Hi my name is Jad and I'm a single father to 2 awesome boys. I'll try to put this into the simplest way I can. My first son Jackson is 9 years old and since he was born I have had consent orders which stated I spent time with him every second weekend which had been occurring for the last 8...
  3. C

    NSW court orders

    we have had our grandson for over 2 years. His father is in jail. His mother wants to take him to Qld. There was a federal court order to say he wasnt able to be taken out of NSW Does that change now his father is in jail
  4. Keith Barrass

    QLD Final orders- What can I do when the mother of my children constantly breaches orders?

    I have had full care of my two sons for the past 3 years when the mother handed them over to me they were aged 2 & 5 at the time now 5 & 8 the mother had very little to no contact with them until earlier this year when she applied to the court for final orders needless to say with her lack of...
  5. N

    WA My mother bought a house using her money. Her ex partner is on the title. He broke up with her and has paid no money in Ten Years.

    My mother bought a house using her money. Her ex partner is on the title. He broke up with her and has paid no money towards her or the house in over Ten Years. She lives in WA. Can we remove him from the Title?
  6. N

    My mother bought a house using her money. Her ex partner is on the title. He has paid no money towards the house in over Ten years.

    My mother bought a house using her money. Her ex partner is on the title. He broke up with her over Ten years ago and has paid no money towards the house in over Ten years. How do we remove him from the title?
  7. B

    TAS Mother & Daughter Mortgage and Title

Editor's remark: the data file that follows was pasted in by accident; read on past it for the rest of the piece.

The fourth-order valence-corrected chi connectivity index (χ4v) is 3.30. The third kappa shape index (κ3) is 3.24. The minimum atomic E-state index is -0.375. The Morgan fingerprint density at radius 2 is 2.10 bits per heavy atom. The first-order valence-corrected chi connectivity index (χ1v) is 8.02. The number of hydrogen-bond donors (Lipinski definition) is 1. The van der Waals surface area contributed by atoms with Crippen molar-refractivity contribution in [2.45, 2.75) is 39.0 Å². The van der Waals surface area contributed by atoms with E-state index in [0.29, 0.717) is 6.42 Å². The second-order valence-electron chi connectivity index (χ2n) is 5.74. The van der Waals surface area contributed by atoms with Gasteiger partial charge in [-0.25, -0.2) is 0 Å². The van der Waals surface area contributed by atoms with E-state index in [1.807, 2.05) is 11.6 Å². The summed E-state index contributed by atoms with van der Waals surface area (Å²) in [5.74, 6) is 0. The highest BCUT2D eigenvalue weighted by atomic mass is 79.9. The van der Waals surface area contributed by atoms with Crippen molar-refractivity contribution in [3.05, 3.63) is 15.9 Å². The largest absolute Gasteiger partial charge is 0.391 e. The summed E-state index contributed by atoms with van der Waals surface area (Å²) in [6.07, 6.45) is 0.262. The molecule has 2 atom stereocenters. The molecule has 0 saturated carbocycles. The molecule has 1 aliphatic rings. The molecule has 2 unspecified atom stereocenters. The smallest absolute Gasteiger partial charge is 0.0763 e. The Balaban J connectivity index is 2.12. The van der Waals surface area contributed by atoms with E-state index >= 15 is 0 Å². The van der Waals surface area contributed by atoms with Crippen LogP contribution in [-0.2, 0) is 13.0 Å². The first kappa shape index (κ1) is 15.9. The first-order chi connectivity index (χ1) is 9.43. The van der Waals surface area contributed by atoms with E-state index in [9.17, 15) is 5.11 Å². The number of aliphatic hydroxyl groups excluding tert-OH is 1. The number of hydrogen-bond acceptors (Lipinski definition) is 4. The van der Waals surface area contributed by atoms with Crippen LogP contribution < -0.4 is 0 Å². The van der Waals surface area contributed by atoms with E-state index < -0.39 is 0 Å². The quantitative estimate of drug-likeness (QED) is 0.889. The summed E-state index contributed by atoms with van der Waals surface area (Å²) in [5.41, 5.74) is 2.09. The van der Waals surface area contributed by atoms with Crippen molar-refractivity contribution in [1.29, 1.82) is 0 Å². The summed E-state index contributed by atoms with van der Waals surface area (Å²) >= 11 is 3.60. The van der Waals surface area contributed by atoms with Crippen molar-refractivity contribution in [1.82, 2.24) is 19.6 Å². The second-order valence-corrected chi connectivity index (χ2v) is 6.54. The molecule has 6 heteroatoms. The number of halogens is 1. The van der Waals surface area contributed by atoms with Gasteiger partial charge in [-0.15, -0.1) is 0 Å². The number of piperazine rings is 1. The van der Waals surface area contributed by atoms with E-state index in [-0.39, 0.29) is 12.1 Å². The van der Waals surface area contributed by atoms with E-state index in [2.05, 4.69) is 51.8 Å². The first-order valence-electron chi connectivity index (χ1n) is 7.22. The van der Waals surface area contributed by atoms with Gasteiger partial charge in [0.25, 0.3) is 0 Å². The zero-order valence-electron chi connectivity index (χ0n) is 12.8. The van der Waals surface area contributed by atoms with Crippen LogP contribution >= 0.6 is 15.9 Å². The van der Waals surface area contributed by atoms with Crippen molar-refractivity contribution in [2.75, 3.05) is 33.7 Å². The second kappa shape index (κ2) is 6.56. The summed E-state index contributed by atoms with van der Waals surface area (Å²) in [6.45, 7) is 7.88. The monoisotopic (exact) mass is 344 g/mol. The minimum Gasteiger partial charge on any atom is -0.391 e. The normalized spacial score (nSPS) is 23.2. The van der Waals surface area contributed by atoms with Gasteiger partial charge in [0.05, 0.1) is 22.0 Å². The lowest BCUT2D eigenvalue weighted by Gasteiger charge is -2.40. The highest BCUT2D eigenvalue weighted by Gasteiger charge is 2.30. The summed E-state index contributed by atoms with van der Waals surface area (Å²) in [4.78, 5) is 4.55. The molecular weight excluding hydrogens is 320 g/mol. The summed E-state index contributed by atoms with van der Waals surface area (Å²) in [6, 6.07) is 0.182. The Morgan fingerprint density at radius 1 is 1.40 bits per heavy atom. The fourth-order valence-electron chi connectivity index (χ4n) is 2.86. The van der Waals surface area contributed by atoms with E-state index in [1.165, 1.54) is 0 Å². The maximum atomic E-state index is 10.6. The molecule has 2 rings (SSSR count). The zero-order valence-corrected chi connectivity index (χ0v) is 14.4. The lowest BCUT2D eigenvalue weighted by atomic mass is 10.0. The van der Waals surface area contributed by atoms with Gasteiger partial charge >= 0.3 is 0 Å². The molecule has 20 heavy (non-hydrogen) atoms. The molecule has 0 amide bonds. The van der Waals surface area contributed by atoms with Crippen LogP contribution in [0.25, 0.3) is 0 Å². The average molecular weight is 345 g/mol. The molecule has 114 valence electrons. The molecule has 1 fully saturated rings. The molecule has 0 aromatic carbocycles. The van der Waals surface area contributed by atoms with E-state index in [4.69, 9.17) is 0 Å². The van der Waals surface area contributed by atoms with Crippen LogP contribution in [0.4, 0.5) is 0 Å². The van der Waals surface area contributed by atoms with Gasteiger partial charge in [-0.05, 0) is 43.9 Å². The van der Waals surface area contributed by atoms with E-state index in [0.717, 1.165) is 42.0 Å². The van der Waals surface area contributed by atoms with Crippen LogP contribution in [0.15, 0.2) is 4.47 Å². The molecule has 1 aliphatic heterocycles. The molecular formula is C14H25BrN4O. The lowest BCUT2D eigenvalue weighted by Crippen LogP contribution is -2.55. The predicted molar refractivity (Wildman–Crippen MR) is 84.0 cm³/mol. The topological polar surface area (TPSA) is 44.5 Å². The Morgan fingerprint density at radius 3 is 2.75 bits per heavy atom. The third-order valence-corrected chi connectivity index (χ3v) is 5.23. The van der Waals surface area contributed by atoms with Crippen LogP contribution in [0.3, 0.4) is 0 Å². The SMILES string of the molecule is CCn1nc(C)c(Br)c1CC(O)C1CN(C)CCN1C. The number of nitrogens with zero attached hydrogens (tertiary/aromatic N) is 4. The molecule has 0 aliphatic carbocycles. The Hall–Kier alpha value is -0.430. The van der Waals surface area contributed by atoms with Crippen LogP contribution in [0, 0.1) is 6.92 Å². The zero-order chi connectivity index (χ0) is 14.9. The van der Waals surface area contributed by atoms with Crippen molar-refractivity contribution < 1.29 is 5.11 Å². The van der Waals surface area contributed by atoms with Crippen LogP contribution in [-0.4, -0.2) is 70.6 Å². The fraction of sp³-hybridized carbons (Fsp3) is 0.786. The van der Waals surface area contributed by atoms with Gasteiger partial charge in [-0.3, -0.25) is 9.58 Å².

Hi, i hope this is not too complicated, but i will try to explain as best as i can. Ok so my wife and i sold our family home last year, we traveled overseas for 3 months, returned home and bought a brand new 3 bedroom townhouse for $270,000 in cash (appraised value is now $350,000) and we have...
  8. J

    Gaining access to mother.

    My sibling (mother’s openly admitted favourite child) moved into her retirement village unit as her carer, gained power of attorney (we can’t find out what kind) and within 18 months, 93 year old mother has been placed in a nursing home. We had not been permitted access to our mother since...
  9. M

    VIC Parenting orders say half of school holidays - mother saying that doesn't apply in CV circumstances

    Hello FCC orders say; "For the first half of the school holidays at the end of Terms 1, 2 & 3 from after school on the last day of term until 5 pm AEST or 5:45 p.m. AESDST as appropriate in the second Saturday after the end of term in even numbered years." Pretty clear? Victorian premier Dan...
  10. J

    Mother seeking out child at school while in father's care

    Hi all, Father has shared care of child with mother - 50/50. Mother has on a number of occasions attended child's school during the fathers week and sought child out. Previously she volunteered for a school disco and spent a week visiting the child while he was at afters school care. Today she...